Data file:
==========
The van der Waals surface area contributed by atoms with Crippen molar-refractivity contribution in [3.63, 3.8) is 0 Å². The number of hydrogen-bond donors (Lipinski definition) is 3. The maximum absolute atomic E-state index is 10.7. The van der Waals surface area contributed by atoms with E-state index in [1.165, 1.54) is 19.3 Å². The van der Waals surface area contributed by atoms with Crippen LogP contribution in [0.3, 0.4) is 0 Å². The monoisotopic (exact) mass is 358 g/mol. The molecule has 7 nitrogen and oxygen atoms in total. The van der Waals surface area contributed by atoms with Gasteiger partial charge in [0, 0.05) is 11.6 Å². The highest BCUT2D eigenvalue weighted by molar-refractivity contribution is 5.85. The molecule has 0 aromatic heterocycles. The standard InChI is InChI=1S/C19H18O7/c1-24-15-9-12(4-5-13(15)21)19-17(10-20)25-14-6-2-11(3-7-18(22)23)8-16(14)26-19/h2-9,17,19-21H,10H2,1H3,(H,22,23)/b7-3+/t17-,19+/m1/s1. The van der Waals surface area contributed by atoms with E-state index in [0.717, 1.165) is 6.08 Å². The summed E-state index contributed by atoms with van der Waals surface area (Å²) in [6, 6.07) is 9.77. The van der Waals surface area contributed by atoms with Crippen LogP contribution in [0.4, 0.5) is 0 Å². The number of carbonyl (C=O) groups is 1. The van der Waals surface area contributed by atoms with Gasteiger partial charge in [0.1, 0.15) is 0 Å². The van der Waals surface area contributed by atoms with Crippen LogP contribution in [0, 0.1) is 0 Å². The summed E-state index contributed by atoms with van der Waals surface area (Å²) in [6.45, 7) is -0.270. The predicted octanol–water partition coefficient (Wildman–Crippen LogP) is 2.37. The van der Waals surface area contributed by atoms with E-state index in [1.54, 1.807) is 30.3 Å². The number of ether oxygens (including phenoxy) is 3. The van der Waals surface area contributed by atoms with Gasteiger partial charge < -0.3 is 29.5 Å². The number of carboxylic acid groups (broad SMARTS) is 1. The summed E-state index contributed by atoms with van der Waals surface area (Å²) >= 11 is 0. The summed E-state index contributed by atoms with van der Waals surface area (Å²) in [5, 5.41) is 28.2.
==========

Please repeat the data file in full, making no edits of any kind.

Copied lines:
The van der Waals surface area contributed by atoms with Crippen molar-refractivity contribution in [3.63, 3.8) is 0 Å². The number of hydrogen-bond donors (Lipinski definition) is 3. The maximum absolute atomic E-state index is 10.7. The van der Waals surface area contributed by atoms with E-state index in [1.165, 1.54) is 19.3 Å². The van der Waals surface area contributed by atoms with Crippen LogP contribution in [0.3, 0.4) is 0 Å². The monoisotopic (exact) mass is 358 g/mol. The molecule has 7 nitrogen and oxygen atoms in total. The van der Waals surface area contributed by atoms with Gasteiger partial charge in [0, 0.05) is 11.6 Å². The highest BCUT2D eigenvalue weighted by molar-refractivity contribution is 5.85. The molecule has 0 aromatic heterocycles. The standard InChI is InChI=1S/C19H18O7/c1-24-15-9-12(4-5-13(15)21)19-17(10-20)25-14-6-2-11(3-7-18(22)23)8-16(14)26-19/h2-9,17,19-21H,10H2,1H3,(H,22,23)/b7-3+/t17-,19+/m1/s1. The van der Waals surface area contributed by atoms with E-state index in [0.717, 1.165) is 6.08 Å². The summed E-state index contributed by atoms with van der Waals surface area (Å²) in [6, 6.07) is 9.77. The van der Waals surface area contributed by atoms with Crippen LogP contribution in [0.4, 0.5) is 0 Å². The number of carbonyl (C=O) groups is 1. The van der Waals surface area contributed by atoms with Gasteiger partial charge in [0.1, 0.15) is 0 Å². The van der Waals surface area contributed by atoms with Crippen LogP contribution in [0, 0.1) is 0 Å². The summed E-state index contributed by atoms with van der Waals surface area (Å²) in [6.45, 7) is -0.270. The predicted octanol–water partition coefficient (Wildman–Crippen LogP) is 2.37. The van der Waals surface area contributed by atoms with E-state index in [1.54, 1.807) is 30.3 Å². The number of ether oxygens (including phenoxy) is 3. The van der Waals surface area contributed by atoms with Gasteiger partial charge < -0.3 is 29.5 Å². The number of carboxylic acid groups (broad SMARTS) is 1. The summed E-state index contributed by atoms with van der Waals surface area (Å²) >= 11 is 0. The summed E-state index contributed by atoms with van der Waals surface area (Å²) in [5, 5.41) is 28.2.